- Shopping Bag ( 0 items )
According to available estimates, only .3% of the total fresh water is usable for the world's entire human and animal populations. Some experts have observed that in the near future, the earth will face severe scarcity of water, resulting in an insufficient amount of water to sustain our ever increasing future needs. Others believe that such pessimistic estimates are unwarranted.
Due to conflicting opinions and data-interpretations, the future levels of scarcity are difficult to accurately forecast. One fact, however, is above controversy: water resources are not evenly distributed. The world's 38 poorest countries are located near areas that lack ample water supplies. Even some areas, which seem to possess sufficient supplies, suffer zonal or regional shortages. In recent years there has been an increasing realization not only of the importance of water as a key factor for sustainable development, but also the impending strategies for water in the near future. The chapters in this collection examine this critical resource and the policies being pursued to meet the challenge of decreasing access to usable water by selected countries in Asia, Africa, Latin America, and Europe. A major study for students, researchers, and policymakers involved with environmental and development issues.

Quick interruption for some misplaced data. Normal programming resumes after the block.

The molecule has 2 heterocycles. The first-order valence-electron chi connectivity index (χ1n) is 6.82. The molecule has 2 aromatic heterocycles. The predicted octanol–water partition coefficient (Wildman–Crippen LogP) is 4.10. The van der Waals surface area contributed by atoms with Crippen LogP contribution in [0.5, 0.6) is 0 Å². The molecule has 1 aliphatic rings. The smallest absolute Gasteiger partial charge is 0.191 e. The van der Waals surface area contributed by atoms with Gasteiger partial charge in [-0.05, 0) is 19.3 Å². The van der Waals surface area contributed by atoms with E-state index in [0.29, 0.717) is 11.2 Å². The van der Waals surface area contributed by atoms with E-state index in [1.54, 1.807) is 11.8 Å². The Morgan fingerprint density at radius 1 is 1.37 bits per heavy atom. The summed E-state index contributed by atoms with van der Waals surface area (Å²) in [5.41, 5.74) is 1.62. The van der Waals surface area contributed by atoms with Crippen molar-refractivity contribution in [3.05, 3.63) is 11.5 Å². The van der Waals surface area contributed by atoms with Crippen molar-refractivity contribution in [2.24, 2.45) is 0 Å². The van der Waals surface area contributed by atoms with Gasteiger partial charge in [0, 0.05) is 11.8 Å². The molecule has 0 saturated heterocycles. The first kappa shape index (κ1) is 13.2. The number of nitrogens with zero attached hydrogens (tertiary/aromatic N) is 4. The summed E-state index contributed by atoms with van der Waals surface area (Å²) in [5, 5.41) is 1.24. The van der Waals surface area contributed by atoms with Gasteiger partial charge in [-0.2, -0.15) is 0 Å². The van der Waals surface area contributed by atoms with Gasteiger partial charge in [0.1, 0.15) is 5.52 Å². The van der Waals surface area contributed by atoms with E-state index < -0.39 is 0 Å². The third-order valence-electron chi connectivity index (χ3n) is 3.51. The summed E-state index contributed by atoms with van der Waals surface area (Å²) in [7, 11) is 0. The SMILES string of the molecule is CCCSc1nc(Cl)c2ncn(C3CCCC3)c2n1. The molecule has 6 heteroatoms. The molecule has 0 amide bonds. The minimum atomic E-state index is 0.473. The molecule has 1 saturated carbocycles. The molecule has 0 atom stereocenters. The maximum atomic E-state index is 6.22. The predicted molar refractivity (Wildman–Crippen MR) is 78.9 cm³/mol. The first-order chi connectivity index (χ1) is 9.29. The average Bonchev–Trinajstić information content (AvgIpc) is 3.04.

|2||Water and the Current Development Orthodoxy: World Bank Policy under the Spotlight||19|
|3||Management and Utilization of Water Resources in the People's Republic of China||33|
|4||Water Resource Management: The Three Gorges Project in China||51|
|5||Water Resource Management in Brazil||71|
|6||To Dam or Not to Dam: India's Narmada River Basin Project||93|
|7||Prospects for Sustainable Water Management Policy in Sub-Saharan Africa, with Special Reference to the Northeast Arid Zone of Nigeria||107|
|8||The Rhine and the Danube: Can International Agreements Solve Their Water Management Problems?||129|
|9||Production-Integrated Wastewater Treatment of Small-and Medium-Sized Enterprises in the Metal Processing Industry: The Electroplating Industry and Wastewater Management in the Federal Republic of Germany||145|
|About the Editor and Contributors||175|